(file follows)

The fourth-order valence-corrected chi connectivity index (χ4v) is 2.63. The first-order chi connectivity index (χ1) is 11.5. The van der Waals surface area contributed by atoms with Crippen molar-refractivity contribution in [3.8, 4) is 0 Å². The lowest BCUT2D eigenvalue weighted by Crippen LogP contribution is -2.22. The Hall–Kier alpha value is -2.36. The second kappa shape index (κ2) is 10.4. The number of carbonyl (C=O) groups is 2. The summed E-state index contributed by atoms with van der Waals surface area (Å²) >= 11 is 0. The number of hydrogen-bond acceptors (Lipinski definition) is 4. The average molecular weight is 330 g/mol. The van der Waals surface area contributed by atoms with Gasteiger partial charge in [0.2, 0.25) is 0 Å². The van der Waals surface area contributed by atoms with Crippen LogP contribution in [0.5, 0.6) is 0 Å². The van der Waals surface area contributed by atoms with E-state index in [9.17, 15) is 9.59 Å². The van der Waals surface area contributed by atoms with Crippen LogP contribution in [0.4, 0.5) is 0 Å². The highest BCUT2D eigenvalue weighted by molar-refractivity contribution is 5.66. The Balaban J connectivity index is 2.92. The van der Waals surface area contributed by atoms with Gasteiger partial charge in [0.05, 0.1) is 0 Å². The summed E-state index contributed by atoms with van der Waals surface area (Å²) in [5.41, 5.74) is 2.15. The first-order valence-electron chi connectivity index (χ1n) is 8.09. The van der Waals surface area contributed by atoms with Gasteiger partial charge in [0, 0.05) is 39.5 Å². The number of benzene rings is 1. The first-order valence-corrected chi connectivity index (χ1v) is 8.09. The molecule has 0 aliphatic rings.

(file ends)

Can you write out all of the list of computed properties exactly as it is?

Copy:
The fourth-order valence-corrected chi connectivity index (χ4v) is 2.63. The first-order chi connectivity index (χ1) is 11.5. The van der Waals surface area contributed by atoms with Crippen molar-refractivity contribution in [3.8, 4) is 0 Å². The lowest BCUT2D eigenvalue weighted by Crippen LogP contribution is -2.22. The Hall–Kier alpha value is -2.36. The second kappa shape index (κ2) is 10.4. The number of carbonyl (C=O) groups is 2. The summed E-state index contributed by atoms with van der Waals surface area (Å²) >= 11 is 0. The number of hydrogen-bond acceptors (Lipinski definition) is 4. The average molecular weight is 330 g/mol. The van der Waals surface area contributed by atoms with Gasteiger partial charge in [0.2, 0.25) is 0 Å². The van der Waals surface area contributed by atoms with Crippen LogP contribution in [0.5, 0.6) is 0 Å². The van der Waals surface area contributed by atoms with E-state index in [9.17, 15) is 9.59 Å². The van der Waals surface area contributed by atoms with Crippen LogP contribution in [0.4, 0.5) is 0 Å². The highest BCUT2D eigenvalue weighted by molar-refractivity contribution is 5.66. The Balaban J connectivity index is 2.92. The van der Waals surface area contributed by atoms with Gasteiger partial charge in [0.05, 0.1) is 0 Å². The summed E-state index contributed by atoms with van der Waals surface area (Å²) in [5.41, 5.74) is 2.15. The first-order valence-electron chi connectivity index (χ1n) is 8.09. The van der Waals surface area contributed by atoms with Gasteiger partial charge in [0, 0.05) is 39.5 Å². The number of benzene rings is 1. The first-order valence-corrected chi connectivity index (χ1v) is 8.09. The molecule has 0 aliphatic rings.